Tapped out: Secret plan unveiled could make taprooms inside Wisconsin craft breweries illegal

MILWAUKEE -- An apparent secret plan is unveiled in Madison, and it could be devastating for breweries and wineries. The plan could make taprooms illegal. Small breweries are saying that means they'd be toast.

At Good City Brewing in Milwaukee, they are opening a new outdoor expansion this weekend. The new plan could mean no more taprooms in Wisconsin. The authors of the plan? They're unknown.

At Raised Grain in Waukesha, co-owner Nick Reistad, says business could not be better.

"We're brewing and replenishing as fast as we can," said Reistad.

Nick Reistad

Less than two years old, the craft brewery is gearing up for a multi-million dollar expansion -- a boom in business, the brewery now fears, could come to a spectacular crash overnight.

"In our open letter when we said we'd be out of business in a month, that is absolutely true," said Reistad.

In Madison, the conservative group "Americans for Prosperity" say they have a leaked plan circulating the Capitol that could be devastating for local breweries and wineries.

The proposal could prohibit breweries from selling or distributing their own product. That would make wildly popular tap and tasting rooms illegal.

"Taprooms could close, breweries can't self distribute and that would decimate a lot of craft breweries here in the state of Wisconsin," said Reistad.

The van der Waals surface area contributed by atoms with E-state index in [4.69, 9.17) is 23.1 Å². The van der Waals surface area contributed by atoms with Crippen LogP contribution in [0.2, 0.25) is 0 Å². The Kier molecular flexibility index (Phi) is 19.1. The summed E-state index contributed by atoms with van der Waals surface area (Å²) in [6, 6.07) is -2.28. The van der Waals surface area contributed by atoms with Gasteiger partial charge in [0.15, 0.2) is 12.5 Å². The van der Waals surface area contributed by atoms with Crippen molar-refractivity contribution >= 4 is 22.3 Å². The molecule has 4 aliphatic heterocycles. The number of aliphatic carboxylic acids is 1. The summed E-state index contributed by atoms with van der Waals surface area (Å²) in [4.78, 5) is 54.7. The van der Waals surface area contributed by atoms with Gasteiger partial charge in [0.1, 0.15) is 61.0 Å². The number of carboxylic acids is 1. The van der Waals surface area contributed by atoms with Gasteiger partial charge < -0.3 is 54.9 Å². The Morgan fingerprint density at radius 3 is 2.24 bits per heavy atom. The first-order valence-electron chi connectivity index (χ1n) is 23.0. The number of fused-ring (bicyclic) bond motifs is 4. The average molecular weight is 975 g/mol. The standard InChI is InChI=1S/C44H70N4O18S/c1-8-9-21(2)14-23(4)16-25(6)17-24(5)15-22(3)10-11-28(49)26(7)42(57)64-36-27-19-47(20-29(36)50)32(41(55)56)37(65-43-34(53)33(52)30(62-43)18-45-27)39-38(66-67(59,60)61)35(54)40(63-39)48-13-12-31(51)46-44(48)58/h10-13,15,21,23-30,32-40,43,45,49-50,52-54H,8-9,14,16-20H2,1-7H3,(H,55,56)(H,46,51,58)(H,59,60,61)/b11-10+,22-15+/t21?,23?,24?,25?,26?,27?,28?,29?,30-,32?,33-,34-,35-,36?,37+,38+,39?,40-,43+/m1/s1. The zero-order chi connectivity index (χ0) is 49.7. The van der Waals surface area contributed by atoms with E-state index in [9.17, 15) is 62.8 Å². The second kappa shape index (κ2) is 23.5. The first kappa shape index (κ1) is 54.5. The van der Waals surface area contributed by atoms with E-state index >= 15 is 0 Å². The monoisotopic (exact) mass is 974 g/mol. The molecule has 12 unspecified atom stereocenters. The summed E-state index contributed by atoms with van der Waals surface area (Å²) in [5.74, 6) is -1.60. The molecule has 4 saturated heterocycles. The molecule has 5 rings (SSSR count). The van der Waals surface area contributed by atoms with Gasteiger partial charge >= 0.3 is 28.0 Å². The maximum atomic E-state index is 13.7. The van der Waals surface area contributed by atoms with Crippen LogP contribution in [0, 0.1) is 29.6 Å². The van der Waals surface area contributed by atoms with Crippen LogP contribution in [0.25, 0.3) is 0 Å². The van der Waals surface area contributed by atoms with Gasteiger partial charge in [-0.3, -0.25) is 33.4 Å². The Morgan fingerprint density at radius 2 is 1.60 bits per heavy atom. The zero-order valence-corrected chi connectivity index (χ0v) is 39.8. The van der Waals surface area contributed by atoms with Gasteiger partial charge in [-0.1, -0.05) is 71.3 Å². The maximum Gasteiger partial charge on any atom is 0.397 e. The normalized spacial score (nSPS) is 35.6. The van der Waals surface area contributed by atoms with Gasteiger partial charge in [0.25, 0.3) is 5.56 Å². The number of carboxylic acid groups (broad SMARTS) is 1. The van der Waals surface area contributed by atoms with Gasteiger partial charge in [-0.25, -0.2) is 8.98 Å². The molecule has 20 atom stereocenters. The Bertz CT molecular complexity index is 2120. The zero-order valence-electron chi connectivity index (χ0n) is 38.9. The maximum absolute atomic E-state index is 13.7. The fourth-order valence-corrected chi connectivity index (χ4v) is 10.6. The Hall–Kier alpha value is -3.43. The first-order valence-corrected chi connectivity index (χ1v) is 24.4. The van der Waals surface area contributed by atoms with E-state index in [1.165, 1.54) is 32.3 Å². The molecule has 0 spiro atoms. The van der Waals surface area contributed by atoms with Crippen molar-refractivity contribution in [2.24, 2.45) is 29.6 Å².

"If there was any policy that prohibited us from running our taproom that would devastate our business," said David Dupee, Good City Brewing.

At Good City Brewing in Milwaukee, a massive expansion to their taproom opens this weekend. David Dupee says the most frustrating part of this leaked plan, it's unclear who is behind it.

"Everyone is in the dark. It just doesn't make sense," said Dupee.

David Dupee

Lobbyist groups associated with distributors and taverns are the main suspects. Taverns are on record saying craft breweries have an unfair advantage by being allowed to manufacture a product, operate as a distributor and what is essentially a bar.

Craft brewers fear the leaked proposal could be slipped into the state budget at the last minute. They want the plan to be debated publicly.

"We feel that a glass of beer is something we can get together and discuss our differences over," said Reistad.

The leaked plan would also create an "alcohol czar" -- a new state job that would enforce the rules. Breweries are asking people to reach out to their lawmakers.